The Hawkins Position

I have to confess that I don’t know where, when, or how this position came about.  I will throw out a wild guess and say that some dude named Hawkins must have been involved.  What is it?  Funny you should ask, I was just about to tell you.

The Hawkins position is a variation of supported prone.  The unique thing about this position is that it is markedly lower than other variations of the prone position.  That’s the main thing to remember.
The Hawkins position can be made to work in two ways.  The first is if you are just behind a small rise that you can set the forend on.



The support fist grasps the front sling swivel firmly.  This does two things.  First, it acts as a stable interface between your rifle and the surface beneath.  Secondly, and very importantly, it is the only thing that absorbs the recoil of this position.  Because of this, the support side elbow MUST BE LOCKED!  I wouldn’t want you to get a black eye, so remember THE SUPPORT SIDE ELBOW MUST BE LOCKED!

            Might be a good time to remind you to LOCK OUT THE ELBOW.

Because we’re trying to stay low the butt of the rifle just sits on the ground in this position.  You can’t get your shoulder that low, so your armpit goes over the stock.  Everything else is as normal.  For minor elevation changes, adjust the tension in your fist.  For gross elevation changes, use a different position.


                                        Hawkins- very low profile.


                                         Not Hawkins- not as low.


If you’re not on a rise, and you still really want to be low, you’ll have to dig the rifle butt into the dirt. Grab the front swivel and lock out that arm. I really mean lock it, not just straighten it.  Theoretically, in this version of the Hawkins the dirt should absorb the recoil, and you might not need to lock out the arm.  I wouldn’t trust the dirt in the picture. 

To get into Hawkins on level ground, dig your butt into the dirt.  The rifle butt actually, but nice try.




Hawkins- very low.  The rock that I dug the butt into the ground with is just at my right side.

Not Hawkins- not as low.  Notice how angry I got when I wasn’t as low.

The disadvantage of the Hawkins position over the other prone positions is primarily that lateral movement is much more difficult.  Gross elevation changes are likewise pretty much out of the question.  You’ll also have a bit harder time getting back on target.  It’s somewhat more ackward that a more conventional prone position.  Cheekweld and eye relief are highly compromised, but not so much to make you any less accurate than unsupported prone using the sling.

I shot a 10 shot group from 100 yards.

2.6 inches, about 2.5 MOA.  This is pretty much exactly what I did with this rifle from unsupported prone using the sling.

If you really, really, really need to get low, this is the one for you.  Otherwise, the compromises are unnecessary.  Good luck, be safe, and have fun.



One thought on “The Hawkins Position

  1. Before somebody tries to fit an acronym to “Hawkins” allow me to post an excerpt from the article I wrote about him and his position:

    It was 1913 and a young Canadian Army Private named William Hawkins of the 48th Highlanders out of Toronto was on his way to Bisley, England to compete in the King’s Prize rifle competition. When started by Queen Victoria in 1860 it was known as the Queen’s Prize as it is known today since the crowning of Queen Elizabeth II. The contest has been held every year since, except during the two World Wars. Queen Victoria had awarded a prize of £250 for the best individual marksman, the amount of the prize staying the same today despite inflation .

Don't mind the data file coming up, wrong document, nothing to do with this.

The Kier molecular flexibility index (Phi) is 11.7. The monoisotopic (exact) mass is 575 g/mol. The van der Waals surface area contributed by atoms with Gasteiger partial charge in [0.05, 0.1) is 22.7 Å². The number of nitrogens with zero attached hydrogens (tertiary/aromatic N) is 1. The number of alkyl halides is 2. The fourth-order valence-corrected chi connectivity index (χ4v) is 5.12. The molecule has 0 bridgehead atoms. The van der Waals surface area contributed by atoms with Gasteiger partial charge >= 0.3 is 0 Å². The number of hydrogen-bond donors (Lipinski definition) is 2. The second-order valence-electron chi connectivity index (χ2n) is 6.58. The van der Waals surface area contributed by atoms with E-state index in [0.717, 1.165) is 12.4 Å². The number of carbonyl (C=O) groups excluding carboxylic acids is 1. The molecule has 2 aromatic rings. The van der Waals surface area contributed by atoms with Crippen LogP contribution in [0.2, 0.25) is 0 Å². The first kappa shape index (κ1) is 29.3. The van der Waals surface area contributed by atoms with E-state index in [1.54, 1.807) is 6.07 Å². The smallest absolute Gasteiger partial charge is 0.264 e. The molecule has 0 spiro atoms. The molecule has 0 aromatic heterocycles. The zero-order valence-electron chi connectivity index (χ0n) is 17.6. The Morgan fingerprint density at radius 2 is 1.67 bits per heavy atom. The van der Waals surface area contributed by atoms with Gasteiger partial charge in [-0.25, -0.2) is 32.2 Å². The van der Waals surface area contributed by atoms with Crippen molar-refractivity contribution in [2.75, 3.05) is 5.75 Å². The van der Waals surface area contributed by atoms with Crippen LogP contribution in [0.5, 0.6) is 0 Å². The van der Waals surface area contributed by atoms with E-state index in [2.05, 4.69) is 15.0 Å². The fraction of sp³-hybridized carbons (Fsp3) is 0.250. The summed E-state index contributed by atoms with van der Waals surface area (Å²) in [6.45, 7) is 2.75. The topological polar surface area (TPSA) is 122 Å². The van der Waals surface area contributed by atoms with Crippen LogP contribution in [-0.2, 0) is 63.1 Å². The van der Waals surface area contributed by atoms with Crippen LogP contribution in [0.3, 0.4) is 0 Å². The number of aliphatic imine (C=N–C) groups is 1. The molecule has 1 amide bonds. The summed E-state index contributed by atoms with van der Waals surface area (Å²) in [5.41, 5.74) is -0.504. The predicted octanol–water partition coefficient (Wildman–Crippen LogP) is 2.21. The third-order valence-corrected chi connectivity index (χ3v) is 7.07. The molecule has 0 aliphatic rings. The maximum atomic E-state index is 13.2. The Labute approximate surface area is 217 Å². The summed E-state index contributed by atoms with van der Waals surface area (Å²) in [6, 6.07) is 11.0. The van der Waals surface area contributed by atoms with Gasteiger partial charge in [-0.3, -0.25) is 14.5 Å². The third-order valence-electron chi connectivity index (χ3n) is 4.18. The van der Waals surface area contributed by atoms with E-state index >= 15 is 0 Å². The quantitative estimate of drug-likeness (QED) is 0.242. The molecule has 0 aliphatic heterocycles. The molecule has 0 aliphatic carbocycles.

The course has changed a bit over the years, but back in Hawkin’s day it had three stages:

    Stage 1 consisted of seven rounds each at a 200-yard service target, a 500-yard service target and a 600-yard bull’s-eye. Only the top 300 competitors would pass on to the Second Stage.

    Stage 2 consisted of ten rounds each at 300 and 600-yard bull’s-eye targets. This score is added to the First Stage score and the top 100 scorers advance to the 3rd stage.

    Stage 3 consisted of fifteen shots each at 900 and 1000 yards with the highest aggregate score across the three stages being the winner of the King’s Prize.

    On July 27, 1913 Private William Hawkins won the King’s Prize with a score of 330 points. A Fund was collected in Toronto for presentation to him, which ultimately reached $1,800 to add to the $1,250 that goes with the Prize . In 2010 Canadian Dollars that comes to a total of $59,068.33 of prize money for the young Soldier!
    In addition, since he won using a Canadian made Ross rifle, Sir Charles Ross presented Hawkins with a Ross rifle bearing an engraved silver plate commemorating his victory.

    I was always intrigued however by the reference in C.F. Shore’s book With British Snipers To The Reich as how his position was later “banned” so I searched the current rulebook at Bisley and was rewarded with this:

    “All parts of the rifle and sling and of the arms below the elbow, including clothing, must be visibly clear of the ground and of all other objects. The back of the forward wrist must be 4” (approximately the width of this book) clear of the ground, as measured from the outside surface of a glove if worn.”

    As Canadian competitor and sniper instructor Keith Cunningham told me when I told him about this, he had no doubt that the “Brits” would change the rules after a Canadian had won it.

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